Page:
Her computer sat dark in the corner of the small office, Chelsi hastily glanced at it. She had promised Marissa it wouldn’t be a distraction but she couldn’t help it weighing on her mind. Her employment in Washington DC that summer was dependent and just 20 minutes before the start of her Peace Corps interview, while brushing up on some info she was hoping to impress Marissa, the recruitment officer, with the screen had frozen and gone dark. ‘At least it hadn’t happen two hours before while I was studying for my last final’ she had thought. But the whole thing still left her rattled, and distracted.
“Is there anything you are unwilling to eat or are you willing to amend you diet to adjust to the foods available in your host country?” a small blond woman asked from behind a computer.
“Ummmm….” Chelsi’s mind raced; ‘is there anything I’m unwilling to eat?’ Images of the diversity of foods that she served up for herself flashed through her mind. “Can you give me an example?” Marissa was sitting beside the blond woman, instructing her how to conduct interviews. And though she wasn’t the official interviewer, her presence commanded attention.
“For example, some perspective volunteers are strict vegetarians and would like to continue. And though it’s possible continue your vegetarianism as a volunteers there are some countries where eating meat is a dietary staple or to refuse meat when it’s offered is an offence. Would you be able to adjust your diet? Or is there anything you just will not eat?”
‘Oh,’ Chelsi thought, she thought about rabbit haggis, one of her favorite foods. Boiled liver, lungs and heart, mixed with par-boil oat-grouts and warm spices, gently tucked and tided into the stomach before being poached… “Blood? I have a hard time eating blood.”
Marissa let out a laugh. “You can put the response in like this.” She took the computer mouse from the blond woman. It seemed reasonable to Chelsi, she knew there were tribe in east Africa who drank cow blood; she wasn’t totally thrilled about the prospects of going to Africa anyway.
“How about food variety? Would you tire of eating monotonous foods?” The blond woman read straight from the computer screen.
“For instance,” Marissa began to clarify, “there are some place where people might eat nothing but boiled yams, three times a day, every day. How do you think this would affect your morale or your ability to complete your Service?”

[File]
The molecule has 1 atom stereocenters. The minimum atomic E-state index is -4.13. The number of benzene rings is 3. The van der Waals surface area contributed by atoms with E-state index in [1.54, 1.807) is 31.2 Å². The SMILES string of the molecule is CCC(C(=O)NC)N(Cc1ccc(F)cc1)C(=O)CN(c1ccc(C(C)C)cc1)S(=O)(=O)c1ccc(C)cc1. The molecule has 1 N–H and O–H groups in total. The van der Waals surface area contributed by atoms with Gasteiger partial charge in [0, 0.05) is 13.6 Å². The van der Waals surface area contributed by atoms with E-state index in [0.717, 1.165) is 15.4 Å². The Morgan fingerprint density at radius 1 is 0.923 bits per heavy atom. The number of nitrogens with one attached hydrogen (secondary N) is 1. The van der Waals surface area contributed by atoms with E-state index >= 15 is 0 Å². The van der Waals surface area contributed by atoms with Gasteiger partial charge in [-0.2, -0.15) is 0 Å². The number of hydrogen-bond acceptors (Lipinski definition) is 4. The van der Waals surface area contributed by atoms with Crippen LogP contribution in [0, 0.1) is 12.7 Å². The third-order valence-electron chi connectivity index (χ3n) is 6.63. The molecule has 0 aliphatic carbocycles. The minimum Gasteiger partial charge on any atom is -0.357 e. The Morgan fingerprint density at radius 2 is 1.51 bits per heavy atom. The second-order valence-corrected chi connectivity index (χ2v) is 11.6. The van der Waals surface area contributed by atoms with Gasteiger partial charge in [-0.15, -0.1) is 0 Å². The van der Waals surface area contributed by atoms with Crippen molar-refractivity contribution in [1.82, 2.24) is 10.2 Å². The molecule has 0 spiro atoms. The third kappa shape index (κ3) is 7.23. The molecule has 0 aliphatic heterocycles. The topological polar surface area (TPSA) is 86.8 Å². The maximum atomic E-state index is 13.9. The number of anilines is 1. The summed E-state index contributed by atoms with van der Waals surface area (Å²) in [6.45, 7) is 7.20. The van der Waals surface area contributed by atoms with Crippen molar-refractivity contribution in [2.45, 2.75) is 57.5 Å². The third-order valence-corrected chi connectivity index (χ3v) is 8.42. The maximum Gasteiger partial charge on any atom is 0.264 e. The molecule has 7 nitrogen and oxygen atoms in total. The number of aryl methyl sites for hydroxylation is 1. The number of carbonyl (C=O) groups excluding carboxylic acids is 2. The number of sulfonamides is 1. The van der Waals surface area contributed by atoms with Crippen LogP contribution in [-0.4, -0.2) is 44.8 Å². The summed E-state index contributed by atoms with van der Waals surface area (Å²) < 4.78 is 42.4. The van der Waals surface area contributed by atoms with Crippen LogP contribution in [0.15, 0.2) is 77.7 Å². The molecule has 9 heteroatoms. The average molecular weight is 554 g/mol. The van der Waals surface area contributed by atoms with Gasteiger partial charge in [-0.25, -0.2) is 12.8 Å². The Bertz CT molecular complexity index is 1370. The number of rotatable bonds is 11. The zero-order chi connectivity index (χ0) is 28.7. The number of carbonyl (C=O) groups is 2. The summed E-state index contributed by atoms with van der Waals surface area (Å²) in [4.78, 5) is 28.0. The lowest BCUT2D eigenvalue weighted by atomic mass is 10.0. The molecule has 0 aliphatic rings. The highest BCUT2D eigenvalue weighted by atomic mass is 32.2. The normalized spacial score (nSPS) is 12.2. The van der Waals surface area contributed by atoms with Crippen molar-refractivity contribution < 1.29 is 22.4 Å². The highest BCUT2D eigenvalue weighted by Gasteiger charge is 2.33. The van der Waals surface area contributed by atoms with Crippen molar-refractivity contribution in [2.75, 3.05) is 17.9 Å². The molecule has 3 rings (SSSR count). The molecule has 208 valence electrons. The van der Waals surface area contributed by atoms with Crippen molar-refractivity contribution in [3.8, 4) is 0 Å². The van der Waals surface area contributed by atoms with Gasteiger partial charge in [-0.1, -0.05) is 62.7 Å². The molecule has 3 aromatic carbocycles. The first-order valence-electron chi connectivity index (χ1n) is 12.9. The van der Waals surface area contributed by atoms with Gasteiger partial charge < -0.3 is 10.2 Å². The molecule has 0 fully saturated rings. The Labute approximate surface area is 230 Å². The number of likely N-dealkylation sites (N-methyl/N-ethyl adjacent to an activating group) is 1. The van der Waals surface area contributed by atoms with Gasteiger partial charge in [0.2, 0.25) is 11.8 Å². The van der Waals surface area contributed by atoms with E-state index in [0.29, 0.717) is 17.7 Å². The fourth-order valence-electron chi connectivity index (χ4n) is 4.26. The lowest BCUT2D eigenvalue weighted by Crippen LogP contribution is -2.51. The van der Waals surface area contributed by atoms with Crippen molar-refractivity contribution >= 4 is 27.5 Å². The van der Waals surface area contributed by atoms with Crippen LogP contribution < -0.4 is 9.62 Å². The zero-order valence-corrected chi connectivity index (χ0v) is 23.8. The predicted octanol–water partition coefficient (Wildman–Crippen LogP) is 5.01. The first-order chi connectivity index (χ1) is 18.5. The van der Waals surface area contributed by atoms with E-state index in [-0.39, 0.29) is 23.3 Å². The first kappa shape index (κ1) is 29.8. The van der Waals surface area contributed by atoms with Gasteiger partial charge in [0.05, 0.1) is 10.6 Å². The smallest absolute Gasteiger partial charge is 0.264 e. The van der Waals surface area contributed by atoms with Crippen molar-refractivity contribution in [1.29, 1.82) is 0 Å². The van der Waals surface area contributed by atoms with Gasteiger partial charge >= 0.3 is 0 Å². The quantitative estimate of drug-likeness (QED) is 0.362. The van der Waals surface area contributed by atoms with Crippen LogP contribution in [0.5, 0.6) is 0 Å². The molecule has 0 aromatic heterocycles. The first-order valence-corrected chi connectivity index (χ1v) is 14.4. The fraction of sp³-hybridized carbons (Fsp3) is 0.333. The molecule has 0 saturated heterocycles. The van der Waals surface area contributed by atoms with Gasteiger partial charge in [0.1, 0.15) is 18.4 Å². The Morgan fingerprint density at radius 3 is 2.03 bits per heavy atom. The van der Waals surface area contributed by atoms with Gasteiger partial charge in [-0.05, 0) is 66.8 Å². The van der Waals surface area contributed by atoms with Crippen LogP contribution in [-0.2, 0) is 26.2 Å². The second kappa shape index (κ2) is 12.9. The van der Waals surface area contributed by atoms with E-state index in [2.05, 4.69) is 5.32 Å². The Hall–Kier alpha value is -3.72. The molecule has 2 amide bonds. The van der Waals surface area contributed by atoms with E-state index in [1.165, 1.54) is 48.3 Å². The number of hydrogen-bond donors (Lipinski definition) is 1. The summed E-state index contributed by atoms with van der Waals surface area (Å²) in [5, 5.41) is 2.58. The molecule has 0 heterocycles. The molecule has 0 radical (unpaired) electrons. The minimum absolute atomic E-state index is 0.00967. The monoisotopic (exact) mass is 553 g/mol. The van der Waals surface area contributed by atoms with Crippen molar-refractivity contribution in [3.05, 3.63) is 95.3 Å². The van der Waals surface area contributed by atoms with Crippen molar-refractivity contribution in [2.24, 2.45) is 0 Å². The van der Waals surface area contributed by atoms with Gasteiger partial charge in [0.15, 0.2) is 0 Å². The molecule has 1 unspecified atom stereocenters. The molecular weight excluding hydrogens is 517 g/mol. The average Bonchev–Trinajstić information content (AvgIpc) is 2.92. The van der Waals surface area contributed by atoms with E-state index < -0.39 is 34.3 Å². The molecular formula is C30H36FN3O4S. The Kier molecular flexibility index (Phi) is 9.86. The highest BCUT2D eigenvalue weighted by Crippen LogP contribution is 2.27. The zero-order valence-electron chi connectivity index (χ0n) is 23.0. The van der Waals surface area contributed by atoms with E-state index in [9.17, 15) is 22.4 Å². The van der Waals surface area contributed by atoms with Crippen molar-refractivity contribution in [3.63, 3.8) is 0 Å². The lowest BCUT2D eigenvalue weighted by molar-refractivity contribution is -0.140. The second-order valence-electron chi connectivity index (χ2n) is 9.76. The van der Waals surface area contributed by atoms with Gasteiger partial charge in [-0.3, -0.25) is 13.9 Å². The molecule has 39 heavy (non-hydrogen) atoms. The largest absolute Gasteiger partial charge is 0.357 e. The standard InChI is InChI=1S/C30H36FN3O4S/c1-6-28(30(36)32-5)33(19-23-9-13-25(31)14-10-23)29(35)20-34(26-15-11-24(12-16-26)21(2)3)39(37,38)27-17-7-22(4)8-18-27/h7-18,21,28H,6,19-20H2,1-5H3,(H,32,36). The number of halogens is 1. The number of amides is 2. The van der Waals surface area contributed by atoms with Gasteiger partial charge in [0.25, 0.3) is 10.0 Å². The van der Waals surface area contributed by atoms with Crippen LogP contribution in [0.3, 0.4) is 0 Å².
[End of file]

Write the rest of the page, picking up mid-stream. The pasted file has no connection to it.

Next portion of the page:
Before coming in to the interview Chelsi had worried about her background knowledge of International Development and the history of Peace Corps and what she knew about the countries she was interested in serving and how her experience was relevant. But this? “I think I’d be able to adjust.” Food and drink where some of her greatest loves on earth; ‘but what am I supposed to say?’ she wondered. ‘I don’t want to be passed up because I’m perceived to be unwilling to eat boiled yams every day.’
Marissa continued, “Because some people, once they’re in country, they find it to be an added stress to be separated from their favorite foods, comfort foods. And though it might not be the sole reason a person chooses to terminate early, it can be a significant contributing factor.” Chelsi remembered now reading deep in one of the Peace Corps manuals about volunteers who left early. One such volunteer, leaving the South Pacific, sited that the salt not pouring easily from the shaker was a contributing factor in his decision to leave early.
People had told her, ‘the application for Peace Corps is really self-selecting’. She was starting to understand what that meant. She nodded as Marissa spoke and the blond woman put her response into the computer. Chelsi used to moments to let her thoughts wonder to the tasks that would still be left for her after her interview. Almost as if it were a cue, her phone, tucked in to the deep pocket of her backpack began to ring. Her cheeks flushed with embarrassment and her blood began to boil. She knew who it was and who it wasn’t. Outwardly, she tried to keep up the appearance of being focused; as she had promised.